Exercising your horse in winter

It’s been a wild start to 2021 weather wise, with storms, ice and snow making life tough for horse owners. Throw in another lockdown and limited opportunities to compete or travel to use facilities elsewhere, and that means here are some very fresh horses to contend with. So how can you make sure your horse gets enough exercise this winter and that, when spring finally arrives, they have a base level of fitness to work from? Here are our top tips:

Even a hack at walk is better than no hack

Horses were designed to be on the move all day long, taking steps every mouthful or so as they grazed. It’s not ideal, but if you’re confined to roadwork for the time being, walk work is still valuable. Or perhaps your usual hacking routes around farmland are muddy and walking is the only option to get through. Adding the EquiAmi for a short walk-only hack (there’s a combi version of the EquiAmi which you can use for lunging and riding, or specific aids for saddle and lunge work) will ensure they’re working hard and developing their topline at the same time.

Maximise the time you have with the EquiAmi lunge aid

The wet, cold and darkness of winter can put a real squeeze on how much time you can (or want to) spend at the yard. In less than one month of 2021, most of the UK has had everything from freezing fog and heavy snow to high winds and torrential rain, and that makes it tough to get enough work into your horses! The EquiAmi is an invaluable tool for ensuring that even a 20-minute lunging session will challenge your horse and have them working in or towards an effective outline.

Make the best use of the facilities available

If you have access to a horse walker and can pop your horse on there for 10 minutes on each rein while you muck out and prep their feeds, that means you can spend more of the time in the saddle working towards your goals, cutting town warm up time. Or use the horse walker after your ride to cool them off while you crack on with stable chores. Remember that the colder it is, the longer you need to spend warming up before asking the horse to undertake athletic movements such as jumping!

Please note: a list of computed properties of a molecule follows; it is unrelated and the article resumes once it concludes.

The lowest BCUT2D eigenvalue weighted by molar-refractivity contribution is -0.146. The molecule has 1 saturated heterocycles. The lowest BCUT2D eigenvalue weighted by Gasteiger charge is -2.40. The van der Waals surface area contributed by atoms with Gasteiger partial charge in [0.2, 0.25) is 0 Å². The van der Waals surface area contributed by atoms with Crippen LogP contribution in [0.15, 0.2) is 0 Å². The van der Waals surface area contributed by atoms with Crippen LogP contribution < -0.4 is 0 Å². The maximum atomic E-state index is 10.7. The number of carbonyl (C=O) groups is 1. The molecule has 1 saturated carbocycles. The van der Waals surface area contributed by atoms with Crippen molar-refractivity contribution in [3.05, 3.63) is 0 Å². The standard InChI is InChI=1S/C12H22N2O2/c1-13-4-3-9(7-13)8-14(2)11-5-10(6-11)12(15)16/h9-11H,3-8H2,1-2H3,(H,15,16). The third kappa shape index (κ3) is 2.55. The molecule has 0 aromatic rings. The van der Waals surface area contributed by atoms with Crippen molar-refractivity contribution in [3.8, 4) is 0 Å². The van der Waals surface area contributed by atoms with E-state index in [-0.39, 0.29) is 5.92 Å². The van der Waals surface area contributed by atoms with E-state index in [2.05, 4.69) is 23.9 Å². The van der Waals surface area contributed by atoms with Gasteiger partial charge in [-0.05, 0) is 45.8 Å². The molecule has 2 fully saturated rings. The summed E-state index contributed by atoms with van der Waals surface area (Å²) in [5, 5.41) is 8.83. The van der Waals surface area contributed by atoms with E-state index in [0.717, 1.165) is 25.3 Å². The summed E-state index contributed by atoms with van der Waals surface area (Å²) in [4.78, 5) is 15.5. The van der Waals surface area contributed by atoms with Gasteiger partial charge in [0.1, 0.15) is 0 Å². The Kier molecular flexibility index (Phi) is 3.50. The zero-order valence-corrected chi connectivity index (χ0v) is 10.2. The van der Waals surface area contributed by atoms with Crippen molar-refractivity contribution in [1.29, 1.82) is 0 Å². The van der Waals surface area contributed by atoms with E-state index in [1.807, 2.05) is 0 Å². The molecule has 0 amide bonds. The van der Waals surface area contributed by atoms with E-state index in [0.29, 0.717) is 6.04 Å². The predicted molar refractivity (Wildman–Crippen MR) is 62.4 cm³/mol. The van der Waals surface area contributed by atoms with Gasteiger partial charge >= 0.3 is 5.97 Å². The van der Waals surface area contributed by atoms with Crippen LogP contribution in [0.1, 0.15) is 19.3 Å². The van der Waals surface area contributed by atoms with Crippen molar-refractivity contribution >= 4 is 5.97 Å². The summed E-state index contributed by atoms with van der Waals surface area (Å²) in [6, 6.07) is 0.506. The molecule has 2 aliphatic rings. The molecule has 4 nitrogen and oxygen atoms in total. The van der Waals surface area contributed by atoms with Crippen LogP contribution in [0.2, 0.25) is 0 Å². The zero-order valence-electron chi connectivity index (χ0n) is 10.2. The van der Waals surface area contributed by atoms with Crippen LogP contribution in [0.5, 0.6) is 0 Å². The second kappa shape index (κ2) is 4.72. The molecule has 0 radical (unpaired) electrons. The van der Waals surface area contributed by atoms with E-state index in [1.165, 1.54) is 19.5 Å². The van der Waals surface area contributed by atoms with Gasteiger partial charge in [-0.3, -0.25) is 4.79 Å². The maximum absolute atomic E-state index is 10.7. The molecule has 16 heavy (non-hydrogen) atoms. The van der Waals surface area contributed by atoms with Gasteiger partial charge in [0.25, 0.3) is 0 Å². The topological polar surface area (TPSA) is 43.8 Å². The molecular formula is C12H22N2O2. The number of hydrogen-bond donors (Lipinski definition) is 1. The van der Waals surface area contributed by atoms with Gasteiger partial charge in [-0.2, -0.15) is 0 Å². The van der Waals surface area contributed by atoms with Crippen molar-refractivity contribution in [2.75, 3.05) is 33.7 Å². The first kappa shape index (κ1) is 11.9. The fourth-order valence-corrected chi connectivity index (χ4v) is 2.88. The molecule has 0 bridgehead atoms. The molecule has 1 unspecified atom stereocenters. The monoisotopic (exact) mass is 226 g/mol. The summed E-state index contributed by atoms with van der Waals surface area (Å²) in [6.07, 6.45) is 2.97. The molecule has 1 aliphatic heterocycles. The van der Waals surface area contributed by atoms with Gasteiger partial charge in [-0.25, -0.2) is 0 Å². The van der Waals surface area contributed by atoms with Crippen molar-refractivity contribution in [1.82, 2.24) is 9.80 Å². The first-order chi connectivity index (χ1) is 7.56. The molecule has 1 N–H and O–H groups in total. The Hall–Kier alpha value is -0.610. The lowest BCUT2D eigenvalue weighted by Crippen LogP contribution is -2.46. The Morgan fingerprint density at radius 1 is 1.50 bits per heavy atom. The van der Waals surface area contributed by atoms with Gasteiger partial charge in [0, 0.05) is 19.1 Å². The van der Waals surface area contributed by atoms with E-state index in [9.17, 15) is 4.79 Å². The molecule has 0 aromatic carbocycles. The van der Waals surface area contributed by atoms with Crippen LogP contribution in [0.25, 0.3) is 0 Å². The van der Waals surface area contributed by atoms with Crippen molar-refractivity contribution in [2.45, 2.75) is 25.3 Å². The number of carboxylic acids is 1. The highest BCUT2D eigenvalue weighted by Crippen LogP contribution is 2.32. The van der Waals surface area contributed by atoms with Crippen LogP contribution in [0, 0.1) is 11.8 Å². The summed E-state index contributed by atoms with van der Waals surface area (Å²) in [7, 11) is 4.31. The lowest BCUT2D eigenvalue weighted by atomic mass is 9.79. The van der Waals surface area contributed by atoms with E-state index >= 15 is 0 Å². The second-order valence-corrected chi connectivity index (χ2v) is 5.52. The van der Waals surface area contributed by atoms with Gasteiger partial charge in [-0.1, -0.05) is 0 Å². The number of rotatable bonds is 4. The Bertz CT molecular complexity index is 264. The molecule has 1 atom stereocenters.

Introduce variety in the school

If the school forms the basis of most of your winter work, then be sure to vary the routines for both yours and your horse’s sake. You could sit down with a notepad and a coffee on a Sunday morning and plan out everything for the week ahead, meaning you don’t have to use your imagination in the middle of a busy working week. From groundwork to gridwork and lunging (with the EquiAmi, naturally!) to long reining, there’s plenty to work on in the school without getting bored. Long reining is excellent for helping to shift any extra lockdown pounds you may have lurking as well…!

Working on the basics during lockdown

Given that at the moment we don’t know when lockdown restrictions will be lifted or when equestrian competitions will start up, it could be a good time to work on the basics again. Did you know that one of the benefits of using the EquiAmi lunge aid is that it ‘pumps’ the top line muscles, increasing the blood flow to that crucial area without the weight of a rider on board? They learn to work in an outline with power, lightness and swing and develop the muscles for effective self-carriage. That will give you a brilliant canvas to work on once we know what our goals will be for the late spring and summer.

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